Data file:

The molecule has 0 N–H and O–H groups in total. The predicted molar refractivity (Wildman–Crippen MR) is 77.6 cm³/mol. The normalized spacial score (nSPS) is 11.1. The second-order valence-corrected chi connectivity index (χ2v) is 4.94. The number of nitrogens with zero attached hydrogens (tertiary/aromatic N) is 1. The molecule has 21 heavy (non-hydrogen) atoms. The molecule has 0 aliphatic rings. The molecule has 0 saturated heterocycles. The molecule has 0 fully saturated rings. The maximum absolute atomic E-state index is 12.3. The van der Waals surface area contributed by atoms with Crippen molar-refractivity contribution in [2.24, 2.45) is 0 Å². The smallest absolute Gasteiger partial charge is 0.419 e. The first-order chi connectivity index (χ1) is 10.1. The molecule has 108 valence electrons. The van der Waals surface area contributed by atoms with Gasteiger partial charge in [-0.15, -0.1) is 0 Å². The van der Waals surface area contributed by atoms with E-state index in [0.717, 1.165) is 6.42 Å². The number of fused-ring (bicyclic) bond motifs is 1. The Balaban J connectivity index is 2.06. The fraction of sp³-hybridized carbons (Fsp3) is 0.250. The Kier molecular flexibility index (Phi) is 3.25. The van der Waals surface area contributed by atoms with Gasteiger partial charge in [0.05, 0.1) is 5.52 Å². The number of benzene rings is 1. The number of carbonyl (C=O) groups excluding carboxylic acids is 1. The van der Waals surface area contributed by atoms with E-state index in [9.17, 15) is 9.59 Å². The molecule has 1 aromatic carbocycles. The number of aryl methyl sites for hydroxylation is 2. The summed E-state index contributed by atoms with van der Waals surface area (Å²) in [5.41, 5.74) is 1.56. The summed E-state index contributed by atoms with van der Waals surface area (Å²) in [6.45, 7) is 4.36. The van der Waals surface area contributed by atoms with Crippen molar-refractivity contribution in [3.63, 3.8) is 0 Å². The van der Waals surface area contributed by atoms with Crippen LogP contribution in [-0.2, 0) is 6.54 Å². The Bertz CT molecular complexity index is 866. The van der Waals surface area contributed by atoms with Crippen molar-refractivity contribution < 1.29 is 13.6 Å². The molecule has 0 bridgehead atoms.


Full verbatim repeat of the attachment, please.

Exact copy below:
The molecule has 0 N–H and O–H groups in total. The predicted molar refractivity (Wildman–Crippen MR) is 77.6 cm³/mol. The normalized spacial score (nSPS) is 11.1. The second-order valence-corrected chi connectivity index (χ2v) is 4.94. The number of nitrogens with zero attached hydrogens (tertiary/aromatic N) is 1. The molecule has 21 heavy (non-hydrogen) atoms. The molecule has 0 aliphatic rings. The molecule has 0 saturated heterocycles. The molecule has 0 fully saturated rings. The maximum absolute atomic E-state index is 12.3. The van der Waals surface area contributed by atoms with Crippen molar-refractivity contribution in [2.24, 2.45) is 0 Å². The smallest absolute Gasteiger partial charge is 0.419 e. The first-order chi connectivity index (χ1) is 10.1. The molecule has 108 valence electrons. The van der Waals surface area contributed by atoms with Gasteiger partial charge in [-0.15, -0.1) is 0 Å². The van der Waals surface area contributed by atoms with E-state index in [0.717, 1.165) is 6.42 Å². The number of fused-ring (bicyclic) bond motifs is 1. The Balaban J connectivity index is 2.06. The fraction of sp³-hybridized carbons (Fsp3) is 0.250. The Kier molecular flexibility index (Phi) is 3.25. The van der Waals surface area contributed by atoms with Gasteiger partial charge in [0.05, 0.1) is 5.52 Å². The number of benzene rings is 1. The number of carbonyl (C=O) groups excluding carboxylic acids is 1. The van der Waals surface area contributed by atoms with E-state index in [9.17, 15) is 9.59 Å². The molecule has 1 aromatic carbocycles. The number of aryl methyl sites for hydroxylation is 2. The summed E-state index contributed by atoms with van der Waals surface area (Å²) in [5.41, 5.74) is 1.56. The summed E-state index contributed by atoms with van der Waals surface area (Å²) in [6.45, 7) is 4.36. The van der Waals surface area contributed by atoms with Crippen molar-refractivity contribution in [3.63, 3.8) is 0 Å². The van der Waals surface area contributed by atoms with Crippen LogP contribution in [-0.2, 0) is 6.54 Å². The Bertz CT molecular complexity index is 866. The van der Waals surface area contributed by atoms with Crippen molar-refractivity contribution < 1.29 is 13.6 Å². The molecule has 0 bridgehead atoms.